New ADHD Treatment Guidelines
Written by Faith Anderson on October 18, 2011
Prescription of Stimulant Medications for ADHD on the Rise
According to a survey published in September in the American Journal of Psychiatry, the use of stimulant medications like Adderall as a treatment for ADHD has increased in the past fifteen years, with the number of kids between the ages of thirteen and eighteen on medications rising 6.5 percent each year since 1996. Another informal survey conducted by MedPage Today a week before the new guidelines were issued indicated that nearly 80 percent of the 1,500 people surveyed believed that ADHD was over-diagnosed. “As someone who works on medication authorizations on a daily basis, I see more kids under the age of 12 receiving insane doses of ADHD meds or antidepressants, even exceeding safe FDA recommended guidelines,” said one MedPage Today reader.
According to doctors specializing in ADHD however, if the guidelines are followed correctly, it may not result in the over-medication that people fear. “The guidelines reflect what is already happening, that doctors are seeing and treating ADHD younger,” said Dr. Michael Coates, chairman of family medicine at Wake Forest University. Without guidelines like these dictating the diagnostic criteria for what is actually considered ADHD, “I would worry about looser reins on how you make diagnoses and give out medicine,” Coates said.
Behavioral Intervention Trumps ADHD Medications
Although the new guidelines recommend treatment to preschoolers, and even to those who do not meet the criteria for full-blown ADHD, the American Academy of Pediatrics advocates behavioral interventions administered by parents, teachers or mental health professionals for these patients, not medications. “This issue of overdiagnosing has people in a tither because many believe that if we diagnose we will automatically treat with medicine. That is not the case, and in fact the guidelines suggest using behavioral methods first in young children, not medicine,” said Dr. Michael Manos, head of the Center for Behavioral Health at the Cleveland Clinic.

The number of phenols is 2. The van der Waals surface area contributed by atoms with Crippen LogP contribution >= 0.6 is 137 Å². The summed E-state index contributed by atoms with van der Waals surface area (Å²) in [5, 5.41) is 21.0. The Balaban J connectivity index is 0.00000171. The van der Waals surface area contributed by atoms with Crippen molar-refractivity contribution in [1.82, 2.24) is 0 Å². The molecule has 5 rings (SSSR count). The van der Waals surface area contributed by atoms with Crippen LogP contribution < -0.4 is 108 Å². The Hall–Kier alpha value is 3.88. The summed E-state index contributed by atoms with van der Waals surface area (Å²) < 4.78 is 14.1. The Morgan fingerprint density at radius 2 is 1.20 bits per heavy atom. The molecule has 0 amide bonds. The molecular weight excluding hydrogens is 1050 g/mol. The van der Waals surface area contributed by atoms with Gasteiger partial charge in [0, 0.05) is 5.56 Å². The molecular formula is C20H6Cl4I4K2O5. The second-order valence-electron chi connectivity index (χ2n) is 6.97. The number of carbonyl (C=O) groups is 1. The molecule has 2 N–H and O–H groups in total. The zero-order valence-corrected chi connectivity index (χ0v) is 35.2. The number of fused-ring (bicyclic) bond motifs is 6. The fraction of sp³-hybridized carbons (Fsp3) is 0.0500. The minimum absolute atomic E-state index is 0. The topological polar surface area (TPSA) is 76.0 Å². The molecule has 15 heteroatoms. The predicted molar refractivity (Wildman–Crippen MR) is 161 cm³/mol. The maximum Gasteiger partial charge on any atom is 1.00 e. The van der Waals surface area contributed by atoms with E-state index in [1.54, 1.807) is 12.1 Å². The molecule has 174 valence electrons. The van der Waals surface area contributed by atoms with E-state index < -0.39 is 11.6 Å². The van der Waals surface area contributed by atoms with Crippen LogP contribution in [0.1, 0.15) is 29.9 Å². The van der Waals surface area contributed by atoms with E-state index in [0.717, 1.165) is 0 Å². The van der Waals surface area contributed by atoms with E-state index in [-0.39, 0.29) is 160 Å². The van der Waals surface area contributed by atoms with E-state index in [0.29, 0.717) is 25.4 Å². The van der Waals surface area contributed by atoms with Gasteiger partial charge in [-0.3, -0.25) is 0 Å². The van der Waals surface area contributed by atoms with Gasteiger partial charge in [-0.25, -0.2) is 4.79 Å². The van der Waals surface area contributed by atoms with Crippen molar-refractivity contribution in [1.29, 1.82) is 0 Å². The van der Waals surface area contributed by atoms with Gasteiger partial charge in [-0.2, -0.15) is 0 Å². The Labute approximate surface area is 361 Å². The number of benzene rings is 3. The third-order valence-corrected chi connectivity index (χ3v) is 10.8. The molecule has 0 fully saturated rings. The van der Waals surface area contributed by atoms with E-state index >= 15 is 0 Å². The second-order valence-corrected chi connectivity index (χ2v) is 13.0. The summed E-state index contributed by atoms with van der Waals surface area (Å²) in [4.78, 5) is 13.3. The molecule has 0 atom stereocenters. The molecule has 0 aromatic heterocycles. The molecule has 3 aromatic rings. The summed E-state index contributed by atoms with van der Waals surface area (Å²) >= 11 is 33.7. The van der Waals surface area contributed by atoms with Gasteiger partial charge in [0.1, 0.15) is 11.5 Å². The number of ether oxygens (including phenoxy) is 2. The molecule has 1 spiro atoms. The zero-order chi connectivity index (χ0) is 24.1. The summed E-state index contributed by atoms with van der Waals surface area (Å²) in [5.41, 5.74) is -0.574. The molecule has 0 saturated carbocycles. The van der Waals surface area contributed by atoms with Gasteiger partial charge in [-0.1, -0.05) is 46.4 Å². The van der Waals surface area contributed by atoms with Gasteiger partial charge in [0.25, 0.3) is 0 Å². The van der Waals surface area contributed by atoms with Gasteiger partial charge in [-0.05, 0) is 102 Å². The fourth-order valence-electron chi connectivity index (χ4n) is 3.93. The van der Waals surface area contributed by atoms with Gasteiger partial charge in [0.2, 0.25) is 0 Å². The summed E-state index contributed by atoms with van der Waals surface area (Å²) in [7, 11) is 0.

Early Diagnosis May Mean More Effective Treatment
Previous ADHD guidelines, which were developed more than ten years ago, targeted kids between the ages of six and twelve. However, an emerging body of research suggests that it is possible to diagnose and treat the disorder beginning at age four and as late as age eighteen, according to a recent report on ADHD. “The guidelines are based on the wealth of scientific information generated in ADHD over the last two decades,” Manos reports. “The guidelines extend the age of diagnosis of ADHD primarily so we can make a difference when it is most needed – before school formally starts and before college and the work force.” According to Dr. William Pelham, director of the Center for Children and Families at the State University of New York at Buffalo, it boils down to how the guidelines are used. “If every child who gets diagnosed automatically gets medication, I would be upset with diagnostic standards that identify more children,” Pelham says. “On the other hand, if identification meant better training for parents, kids and teachers in behavioral intervention, I would be pleased at increased diagnostic prevalence.”